Search the FAQ Archives

3 - A - B - C - D - E - F - G - H - I - J - K - L - M
N - O - P - Q - R - S - T - U - V - W - X - Y - Z
faqs.org - Internet FAQ Archives

soc.culture.jewish FAQ: Torah and Halachic Authority (3/12)
Section - Question 3.46: What is meant by G-d's throne and the Serphim worshiping him in Isaiah 6:1-6?

( Single Page )
[ Usenet FAQs | Web FAQs | Documents | RFC Index | Cities ]


Top Document: soc.culture.jewish FAQ: Torah and Halachic Authority (3/12)
Previous Document: Question 3.45: What does it mean in the psalm of Habakkuk when it says that G-d hides His power?
Next Document: Question 3.47: Why is G-d referred to in the plural in the book of Genesis?
See reader questions & answers on this topic! - Help others by sharing your knowledge

                                  Answer:
   
   The "Merkavah" (Divine "Chariot") visions of Isaiah and Ezekiel are
   difficult to understand; in fact, it is hard to believe that any
   non-prophet can honestly claim to understand them. That said, we can
   eek out odds and ends that have more obvious meanings.
   
   A prophet experiences something of the underlying reality, of heaven.
   Being a person, his mind naturally maps these experiences into
   visions. Metaphors. Much the way the rest of us map ideas into dreams.
   Man relates to G-d in many ways, among them as a subject to a King.
   Therefore, when a prophet sees a vision about G-d, it is quite logical
   that he would see a throne. A large imposing throne that captures the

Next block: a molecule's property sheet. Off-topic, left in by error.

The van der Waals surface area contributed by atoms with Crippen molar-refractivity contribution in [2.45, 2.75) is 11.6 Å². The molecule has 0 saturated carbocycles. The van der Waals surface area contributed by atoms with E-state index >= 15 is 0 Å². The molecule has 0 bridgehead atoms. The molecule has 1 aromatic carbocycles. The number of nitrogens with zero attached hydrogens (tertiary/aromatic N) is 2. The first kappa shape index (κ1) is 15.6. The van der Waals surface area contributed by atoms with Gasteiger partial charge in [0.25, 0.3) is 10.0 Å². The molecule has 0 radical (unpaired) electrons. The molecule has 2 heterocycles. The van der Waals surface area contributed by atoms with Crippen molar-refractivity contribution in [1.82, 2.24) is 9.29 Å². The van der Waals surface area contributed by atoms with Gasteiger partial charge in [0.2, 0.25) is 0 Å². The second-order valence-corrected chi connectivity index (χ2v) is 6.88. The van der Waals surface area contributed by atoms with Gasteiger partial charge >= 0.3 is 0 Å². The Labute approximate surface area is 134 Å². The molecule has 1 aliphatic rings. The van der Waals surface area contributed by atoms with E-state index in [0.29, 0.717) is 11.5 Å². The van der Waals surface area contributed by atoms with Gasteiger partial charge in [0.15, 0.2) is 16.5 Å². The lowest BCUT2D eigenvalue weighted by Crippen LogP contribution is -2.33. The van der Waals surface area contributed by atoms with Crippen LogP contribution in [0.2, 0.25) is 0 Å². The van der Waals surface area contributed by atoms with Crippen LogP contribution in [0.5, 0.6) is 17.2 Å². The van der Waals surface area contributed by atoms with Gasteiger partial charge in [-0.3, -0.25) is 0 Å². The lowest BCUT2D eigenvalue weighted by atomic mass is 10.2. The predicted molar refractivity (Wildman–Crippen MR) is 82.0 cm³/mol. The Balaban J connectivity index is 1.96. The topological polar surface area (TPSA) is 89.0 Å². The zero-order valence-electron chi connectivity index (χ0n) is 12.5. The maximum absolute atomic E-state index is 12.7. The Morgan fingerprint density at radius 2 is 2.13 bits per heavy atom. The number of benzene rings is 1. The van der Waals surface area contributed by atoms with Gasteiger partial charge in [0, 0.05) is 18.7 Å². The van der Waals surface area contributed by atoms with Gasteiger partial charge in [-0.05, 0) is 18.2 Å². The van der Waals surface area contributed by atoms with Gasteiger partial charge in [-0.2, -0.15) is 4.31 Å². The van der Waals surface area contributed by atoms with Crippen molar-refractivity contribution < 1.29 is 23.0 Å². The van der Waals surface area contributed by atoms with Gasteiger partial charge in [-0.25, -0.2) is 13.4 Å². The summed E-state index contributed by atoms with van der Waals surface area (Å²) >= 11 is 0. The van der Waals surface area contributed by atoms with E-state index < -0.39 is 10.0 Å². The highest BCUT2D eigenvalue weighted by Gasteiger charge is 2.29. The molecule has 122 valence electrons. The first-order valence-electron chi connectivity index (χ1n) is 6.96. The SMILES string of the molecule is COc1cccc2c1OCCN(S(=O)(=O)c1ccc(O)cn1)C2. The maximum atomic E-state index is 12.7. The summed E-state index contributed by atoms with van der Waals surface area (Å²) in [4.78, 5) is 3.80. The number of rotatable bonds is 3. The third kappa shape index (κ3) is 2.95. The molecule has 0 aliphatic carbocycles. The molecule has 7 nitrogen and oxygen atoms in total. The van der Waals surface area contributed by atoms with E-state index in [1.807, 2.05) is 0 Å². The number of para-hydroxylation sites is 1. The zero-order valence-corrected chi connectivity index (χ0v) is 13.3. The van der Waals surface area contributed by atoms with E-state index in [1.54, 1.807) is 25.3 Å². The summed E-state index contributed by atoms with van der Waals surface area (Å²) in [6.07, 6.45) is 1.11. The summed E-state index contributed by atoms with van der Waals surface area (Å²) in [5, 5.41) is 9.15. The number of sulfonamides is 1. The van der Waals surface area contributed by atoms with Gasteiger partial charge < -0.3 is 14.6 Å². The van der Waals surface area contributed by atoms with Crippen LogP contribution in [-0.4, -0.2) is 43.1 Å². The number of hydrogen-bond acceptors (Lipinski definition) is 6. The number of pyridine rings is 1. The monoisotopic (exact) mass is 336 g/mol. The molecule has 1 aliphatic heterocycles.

attention of the viewer, since the prophet obviously can't form a
   vision that represents G-d Himself. So you'll notice that in the
   vision, He never ends up "looking at" the Occupant. The commentaries
   relate that the "Throne" is on a chariot because G-d was preparing to
   join Israel in their exile. Which is why in that verse in Kings,
   Micaiah described a "Throne" but no chariot. The exile wasn't yet
   imminant.
   
   The three kinds of angel described in Ezekiel's more elaborate
   description of the vision can be understood in the following manner
   (among others): The ofanim (wheels) are the archetype machines. They
   represent the spiritual forces behind man-made things. The chayos are
   named for undomesticated animals, which in turn are called
   "chayah"--living thing; life for its own sake. The contrast to ofanim
   is stark. Chayos are the spiritual forces behind nature. They come
   together and praise G-d, lifting themselves to the level of the
   seraphim. Saraph is to burn. Fire, the least tangible of things, the
   universal representation of the spiritual. Man, by proper utilization
   of the artificial and natural, can elevate them until they too sing
   the glory of G-d no less than do the obviously spiritual.
   
   Holy, holy, holy is the G-d of Hosts. Holiness means being set aside
   for a purpose. Usually we speak of "kadosh le-"; that is, the item
   being santified to something. G-d Himself is as separate from
   everything else as possible, and works entirely toward His own Goal.
   These hosts of forces are what are embodied as angels "to His left and
   to His right".
   
   "G-d of Hosts" refers to the G-d who is Master of all the forces
   throughout existance. The Targum, a 1st century CE commentary and
   Aramaic translation renders the verse: Holy in heaven (the
   "there-ness") on high, the abode of his Presence Holy on earth, the
   work of His Might, Holy for ever, until the ends of time G-d of Hosts,
   the whole universe is filled with His dear Emanation.

User Contributions:

Comment about this article, ask questions, or add new information about this topic:

CAPTCHA